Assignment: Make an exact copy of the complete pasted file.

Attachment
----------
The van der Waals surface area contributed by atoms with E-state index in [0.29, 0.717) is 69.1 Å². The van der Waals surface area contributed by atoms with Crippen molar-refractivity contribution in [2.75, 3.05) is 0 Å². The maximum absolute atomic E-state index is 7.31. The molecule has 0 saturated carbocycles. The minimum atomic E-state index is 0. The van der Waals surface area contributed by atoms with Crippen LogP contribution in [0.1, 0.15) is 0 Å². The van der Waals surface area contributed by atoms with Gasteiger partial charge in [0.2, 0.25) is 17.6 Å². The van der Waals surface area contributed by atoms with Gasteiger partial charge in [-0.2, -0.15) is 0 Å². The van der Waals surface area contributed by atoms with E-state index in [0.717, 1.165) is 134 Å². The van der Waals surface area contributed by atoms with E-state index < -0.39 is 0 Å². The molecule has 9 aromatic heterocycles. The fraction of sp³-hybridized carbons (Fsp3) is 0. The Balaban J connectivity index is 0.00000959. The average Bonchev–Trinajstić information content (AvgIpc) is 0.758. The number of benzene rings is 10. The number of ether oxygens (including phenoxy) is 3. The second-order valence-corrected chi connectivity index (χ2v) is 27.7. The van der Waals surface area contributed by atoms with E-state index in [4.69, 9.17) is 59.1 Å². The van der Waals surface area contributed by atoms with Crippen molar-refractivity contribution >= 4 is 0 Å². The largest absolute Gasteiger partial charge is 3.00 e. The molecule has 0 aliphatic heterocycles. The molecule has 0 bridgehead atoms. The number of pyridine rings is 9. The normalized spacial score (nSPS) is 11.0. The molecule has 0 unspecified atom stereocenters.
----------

The van der Waals surface area contributed by atoms with E-state index in [0.29, 0.717) is 69.1 Å². The van der Waals surface area contributed by atoms with Crippen molar-refractivity contribution in [2.75, 3.05) is 0 Å². The maximum absolute atomic E-state index is 7.31. The molecule has 0 saturated carbocycles. The minimum atomic E-state index is 0. The van der Waals surface area contributed by atoms with Crippen LogP contribution in [0.1, 0.15) is 0 Å². The van der Waals surface area contributed by atoms with Gasteiger partial charge in [0.2, 0.25) is 17.6 Å². The van der Waals surface area contributed by atoms with Gasteiger partial charge in [-0.2, -0.15) is 0 Å². The van der Waals surface area contributed by atoms with E-state index in [0.717, 1.165) is 134 Å². The van der Waals surface area contributed by atoms with E-state index < -0.39 is 0 Å². The molecule has 9 aromatic heterocycles. The fraction of sp³-hybridized carbons (Fsp3) is 0. The Balaban J connectivity index is 0.00000959. The average Bonchev–Trinajstić information content (AvgIpc) is 0.758. The number of benzene rings is 10. The number of ether oxygens (including phenoxy) is 3. The second-order valence-corrected chi connectivity index (χ2v) is 27.7. The van der Waals surface area contributed by atoms with E-state index in [4.69, 9.17) is 59.1 Å². The van der Waals surface area contributed by atoms with Crippen molar-refractivity contribution >= 4 is 0 Å². The largest absolute Gasteiger partial charge is 3.00 e. The molecule has 0 aliphatic heterocycles. The molecule has 0 bridgehead atoms. The number of pyridine rings is 9. The normalized spacial score (nSPS) is 11.0. The molecule has 0 unspecified atom stereocenters.